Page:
Wages of Sin
Reviewed by David Garza, Fri., Dec. 1, 2000
Wages of Sin
by Suzy Spencer
Pinnacle Books, 384 pp., $6.50 (paper)
In January 1995, a charred and mutilated human body was found in a barbecue pit at Pace Bend Park, just outside of Austin. The body was so badly disfigured that those who found it doubted whether it was really ever human. The head was not intact. The hands had been removed in an attempt to hide the identity of the victim, a young Austin man named Christopher Hatton. But, "It was very human," local author Suzy Spencer writes in her true-crime narrative Wages of Sin. That brief sentence, a rare injection of emotion in Spencer's journalistic style, conveys the silent urgency, if not the very need, for the author's retelling of the mysterious and unspeakable murder. "There is no reason to write true crime unless we can learn something from it," she writes.
To arrive at the lessons of Hatton's murder, Spencer unravels a complicated and well-researched tale of broken families and squandered dreams. After finding physical evidence at the crime scene, the Travis County Sheriff's Office would discover that Hatton's drug-dealing roommate William Busenberg and Busenberg's girlfriend Stephanie Martin were responsible for the murder. Hatton appeared to have stolen about $6,000 from Busenberg, so one of the two suspects shot Hatton in the head at close range, one of them sawed off his hands, and one of them set his corpse on fire. With both suspects changing their testimony and polygraph tests showing mixed results, it would remain a mystery as to who exactly was responsible for what.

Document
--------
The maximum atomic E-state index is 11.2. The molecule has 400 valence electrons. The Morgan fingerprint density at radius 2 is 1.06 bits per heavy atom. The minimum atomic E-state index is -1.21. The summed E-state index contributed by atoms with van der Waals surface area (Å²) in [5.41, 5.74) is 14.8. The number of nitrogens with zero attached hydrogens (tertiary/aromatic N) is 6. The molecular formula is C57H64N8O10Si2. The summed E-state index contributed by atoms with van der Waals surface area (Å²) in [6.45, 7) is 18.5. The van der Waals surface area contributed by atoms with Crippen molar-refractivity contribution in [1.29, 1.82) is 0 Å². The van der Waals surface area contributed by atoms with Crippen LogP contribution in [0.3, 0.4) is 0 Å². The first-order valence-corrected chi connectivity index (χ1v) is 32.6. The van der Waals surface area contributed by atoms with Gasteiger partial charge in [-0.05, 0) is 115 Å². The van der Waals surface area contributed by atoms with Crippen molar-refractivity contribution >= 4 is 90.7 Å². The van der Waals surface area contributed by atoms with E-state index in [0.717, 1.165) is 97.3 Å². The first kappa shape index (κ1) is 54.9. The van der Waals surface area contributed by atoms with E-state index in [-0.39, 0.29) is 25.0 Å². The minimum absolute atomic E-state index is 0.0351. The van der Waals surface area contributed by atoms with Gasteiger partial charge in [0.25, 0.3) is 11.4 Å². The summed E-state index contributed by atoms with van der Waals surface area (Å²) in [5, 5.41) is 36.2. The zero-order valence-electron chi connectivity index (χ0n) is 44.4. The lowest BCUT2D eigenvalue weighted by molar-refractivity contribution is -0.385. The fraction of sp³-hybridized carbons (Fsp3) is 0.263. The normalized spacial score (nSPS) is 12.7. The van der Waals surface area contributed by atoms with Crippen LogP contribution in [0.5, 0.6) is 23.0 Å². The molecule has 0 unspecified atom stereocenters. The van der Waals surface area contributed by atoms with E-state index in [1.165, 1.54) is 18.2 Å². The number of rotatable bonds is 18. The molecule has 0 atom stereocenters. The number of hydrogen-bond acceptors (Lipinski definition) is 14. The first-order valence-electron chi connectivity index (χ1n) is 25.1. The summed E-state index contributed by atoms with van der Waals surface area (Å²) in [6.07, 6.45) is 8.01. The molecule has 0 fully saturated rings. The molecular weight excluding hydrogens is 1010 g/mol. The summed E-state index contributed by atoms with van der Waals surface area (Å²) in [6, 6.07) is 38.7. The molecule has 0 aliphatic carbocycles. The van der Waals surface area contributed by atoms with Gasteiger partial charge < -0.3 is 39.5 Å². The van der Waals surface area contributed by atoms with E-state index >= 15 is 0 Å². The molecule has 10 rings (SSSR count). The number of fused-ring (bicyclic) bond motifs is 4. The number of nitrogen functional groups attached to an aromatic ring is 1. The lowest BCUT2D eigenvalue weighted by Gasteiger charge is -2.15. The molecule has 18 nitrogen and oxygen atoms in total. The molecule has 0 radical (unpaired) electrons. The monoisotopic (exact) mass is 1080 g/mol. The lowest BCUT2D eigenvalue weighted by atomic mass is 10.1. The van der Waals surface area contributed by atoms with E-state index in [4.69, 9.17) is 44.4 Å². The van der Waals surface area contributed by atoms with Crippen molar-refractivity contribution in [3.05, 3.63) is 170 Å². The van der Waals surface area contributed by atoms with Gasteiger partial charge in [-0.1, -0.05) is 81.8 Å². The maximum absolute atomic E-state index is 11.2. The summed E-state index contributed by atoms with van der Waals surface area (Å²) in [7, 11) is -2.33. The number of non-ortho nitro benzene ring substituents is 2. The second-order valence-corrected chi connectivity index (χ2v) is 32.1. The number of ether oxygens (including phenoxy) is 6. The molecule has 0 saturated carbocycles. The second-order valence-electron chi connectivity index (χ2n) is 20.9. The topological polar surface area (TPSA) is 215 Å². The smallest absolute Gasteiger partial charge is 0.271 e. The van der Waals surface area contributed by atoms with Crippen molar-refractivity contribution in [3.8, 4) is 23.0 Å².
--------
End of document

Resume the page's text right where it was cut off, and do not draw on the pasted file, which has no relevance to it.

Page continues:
While Spencer is meticulous in recounting the life experiences of each of the figures in the crime, from Hatton's broken dreams of becoming a Navy SEAL to Busenberg's wild stories of being a super-rich CIA assassin, her chronicle is most successful in its complex portrayal of the elusive Stephanie Martin. Martin, an exotic dancer at an Austin strip joint, spent most of her early years in Oklahoma praying to God and going to church. She also believed all of Will Busenberg's CIA lies. That innocent side of her, which she struggled to maintain even as she grew mischievous in later life, would be completely overshadowed by her relationship to Busenberg and her work. When she stood as a defendant in the Hatton murder, she wasn't a woman on trial -- she was a stripper on trial. Nobody, certainly not the press, would grant her the privilege of full dimensionality as Spencer does in her book: "At school, Stephanie was voted 'most likely to become a bus driver.'"
There is a danger, of course, in being swayed by Martin's apparent humility. Spencer is sober and responsible in her analysis of Martin's participation in the crime, and while it seems plausible that Busenberg pulled the trigger and forced Martin to help him with a cover-up, Spencer refuses to make her own judgment. One fact that neither of the accused dispute: Martin, no matter how coerced or how deep in shock she was at the time, was the one who took Chris Hatton's hands. She also had become so fascinated by Busenberg's outlandish tales of patriotic heroism that she expressed interest in joining him on a CIA murder. How these childish fantasies ended with Chris Hatton's body being dumped in a barbecue pit is perhaps beyond explanation. The lessons that Spencer wants her readers to learn, in the end, may be as hard to accept as the questions that will never be answered.Wages of SinSuzy Spencer